Questioning the Things We Do For Each Other
My daughter, Fleur (we will make it simple by using names) told me that her cousin (my niece, –my sister’s daughter) Holly, called her 2:30 in the morning asking for a ride home from work. Holly is living with a man, Steve who has a toddler, a daughter. A daughter he took from her mother through the courts on the grounds that her mother did drugs and often left the child with strangers. However, he has done drugs (and still does and drinks something horrible) with my brother and has left his child with my niece, my mother, and other people who are technically strangers because they are not blood relatives and they have not known each other for very long. Nevertheless, society says it is okay for him to leave his child with strangers to go off for illegal recreation, but, not okay for the mother of the child to leave her toddler with strangers to go off for illegal recreation (she probably would be punished for legal recreation as well and, for leaving the child with a baby sitter to work). His story believed over the mother’s by the courts demonstrates how institutional power staunchly supports men!
Now, instead of examining the past and understanding that every thing Steve has told Holly about Delores(the child’s mother), is his side of the story, Holly believes Steve was wronged by a woman. Holly, willingly stepped in to become the good woman that Delores failed to be and, got herself impregnated by the asshole. They now have a five-month-old baby boy.
I take feminist mentoring seriously. When Fleur told me about Holly’s situation, I asked her how did they know what kind of person Delores is. Have they met Delores? The answer turns out that no one has met Delores. All they know about Delores is what Steve has told them. Without thinking for herself, Holly allowed Steve’s opinion of Delores to become her opinion of Delores. In other words, Steve’s actions and/or inactions are not subjected to scrutiny. For instance, if Delores is truly a horrible person, then why isn’t Steve’s judgment being questioned? What was wrong with him that he could not see that she would be a horrible mother? He made her pregnant. Did he not know what type of bad person she was before he decided to create a child?
Steve is not currently working; supposedly, he is waiting for a call for work on an oilrig or some such work that will take him away from home. Financially, Holly is the sole provider right now. She tends bar at night. They live in a rural area so the bar is not some grand bar that brings in big tips. One time Holly was looking for a babysitter so she could go to work. Remember, only one of the babies is hers, the other he took from her mother. I asked why Steve could not watch the children; after all, they are his children. Turns out that most of the time, he goes to the bar with her, you know, in case some man bothers her. Imagine that.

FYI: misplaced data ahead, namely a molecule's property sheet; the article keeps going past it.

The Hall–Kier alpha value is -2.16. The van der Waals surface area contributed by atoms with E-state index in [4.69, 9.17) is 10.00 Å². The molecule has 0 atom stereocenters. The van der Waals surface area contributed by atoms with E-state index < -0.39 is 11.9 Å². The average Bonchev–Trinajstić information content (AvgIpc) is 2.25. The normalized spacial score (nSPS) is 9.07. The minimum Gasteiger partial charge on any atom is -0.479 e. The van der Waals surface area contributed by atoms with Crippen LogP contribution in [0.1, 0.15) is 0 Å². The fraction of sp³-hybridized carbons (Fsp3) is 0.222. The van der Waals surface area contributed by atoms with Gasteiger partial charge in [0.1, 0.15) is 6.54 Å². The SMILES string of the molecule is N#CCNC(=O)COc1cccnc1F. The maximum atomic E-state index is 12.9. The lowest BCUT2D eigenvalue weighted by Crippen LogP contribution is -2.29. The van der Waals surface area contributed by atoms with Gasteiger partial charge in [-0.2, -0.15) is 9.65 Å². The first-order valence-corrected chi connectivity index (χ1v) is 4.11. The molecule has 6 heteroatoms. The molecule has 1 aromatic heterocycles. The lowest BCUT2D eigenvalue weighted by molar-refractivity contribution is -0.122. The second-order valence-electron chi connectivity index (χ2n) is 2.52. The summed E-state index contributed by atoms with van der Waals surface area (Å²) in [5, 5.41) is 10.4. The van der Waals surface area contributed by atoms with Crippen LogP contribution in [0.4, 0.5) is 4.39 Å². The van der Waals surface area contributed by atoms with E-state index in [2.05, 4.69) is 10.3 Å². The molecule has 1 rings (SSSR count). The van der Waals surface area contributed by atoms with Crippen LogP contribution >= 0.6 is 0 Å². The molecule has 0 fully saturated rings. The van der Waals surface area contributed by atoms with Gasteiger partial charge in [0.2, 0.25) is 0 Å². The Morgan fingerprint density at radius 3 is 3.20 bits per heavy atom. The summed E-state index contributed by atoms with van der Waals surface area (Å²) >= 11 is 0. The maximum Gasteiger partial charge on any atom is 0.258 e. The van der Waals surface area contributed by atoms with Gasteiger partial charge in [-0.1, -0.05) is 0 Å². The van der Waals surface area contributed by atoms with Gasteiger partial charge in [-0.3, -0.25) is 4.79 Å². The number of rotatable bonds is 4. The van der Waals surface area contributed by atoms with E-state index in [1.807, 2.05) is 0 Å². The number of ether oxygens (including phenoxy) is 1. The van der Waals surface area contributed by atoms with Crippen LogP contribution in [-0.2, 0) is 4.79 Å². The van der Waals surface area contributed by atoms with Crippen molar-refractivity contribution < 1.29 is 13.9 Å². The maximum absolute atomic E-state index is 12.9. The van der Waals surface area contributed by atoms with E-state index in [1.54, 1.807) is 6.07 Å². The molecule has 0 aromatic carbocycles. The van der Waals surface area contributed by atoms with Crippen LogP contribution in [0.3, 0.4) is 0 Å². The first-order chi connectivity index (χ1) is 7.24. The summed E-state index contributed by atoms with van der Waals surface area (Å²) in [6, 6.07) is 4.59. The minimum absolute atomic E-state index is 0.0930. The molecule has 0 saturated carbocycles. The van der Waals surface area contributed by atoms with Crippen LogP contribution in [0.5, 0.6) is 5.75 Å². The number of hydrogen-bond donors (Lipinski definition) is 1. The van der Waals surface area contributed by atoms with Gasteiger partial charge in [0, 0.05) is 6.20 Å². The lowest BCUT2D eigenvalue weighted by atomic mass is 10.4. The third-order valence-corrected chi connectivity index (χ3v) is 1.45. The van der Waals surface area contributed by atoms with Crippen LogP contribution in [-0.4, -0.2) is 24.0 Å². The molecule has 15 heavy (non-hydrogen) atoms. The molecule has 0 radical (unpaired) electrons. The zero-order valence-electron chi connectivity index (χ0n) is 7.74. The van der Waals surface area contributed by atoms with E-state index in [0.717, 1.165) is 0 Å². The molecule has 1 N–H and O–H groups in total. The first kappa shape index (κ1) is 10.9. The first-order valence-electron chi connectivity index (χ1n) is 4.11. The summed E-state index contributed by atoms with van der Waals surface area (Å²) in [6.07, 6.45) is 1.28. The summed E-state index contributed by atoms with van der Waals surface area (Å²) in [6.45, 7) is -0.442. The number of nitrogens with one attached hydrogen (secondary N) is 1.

Steve has been driving his father’s truck for the last seven months. It is Holly and Steve’s only transportation. Holly is not allowed to drive the truck because supposedly it is a condition Steve’s father imposed. Of course, this is Steve’s way of controlling Holly. So last night Steve dropped off Holly at work and agreed to stay home with the two children, –his two children, the first being the toddler girl that he took from her mother, the second being a baby boy that he recklessly had with Holly, a girl who did not think things through /repetition to hammer the point.
Apparently, at 2:30 when Holly needed a ride home, Steve felt that it was too much trouble for him to get the two children up, dressed and put in their car seats to go pick up Holly. After the first phone call, he no longer answered the phone. Holly called Fleur. Fleur told her no because she would have to get up, get her child ready to go out and then turn around after dropping Holly off and go back home and take her child out of the car seat and put him back to bed in time to get up and start the new day. Besides, in rural towns, the police have nothing to do but harass the lone driver on the road and the last thing Fleur needs is the police stopping her in the middle of the night.
But of course Fleur could not go back to sleep because Holly had made it a point to say please, pretty please, something she does not normally do and that bothered Fleur. Fleur began to think about all the things that could possibly happen to Holly at 2:30 in the morning, alone, without a ride home. When she called her back to say she would come, Holly no longer answered. It was not until the following day she learned that Holly was all right.
I asked Fleur to examine the situation. To look at the position Steve’s laziness put the two of them, her and Holly in. By the way, Holly’s grandmother (my mother) ended up taking her home. I told Fleur that next time she should say, “So let me get this straight, because your boyfriend does not want to get his children up in the middle of the night and come pick you up from work, where you are making money that he is not making, you want me to get my child up and go pick you up and take you home. Is that correct?” Now this will certainly create tension between Fleur and Holly. But, why should two women risk their safety so a man does not have to be inconvenienced? Why should women exert energy for lazy men?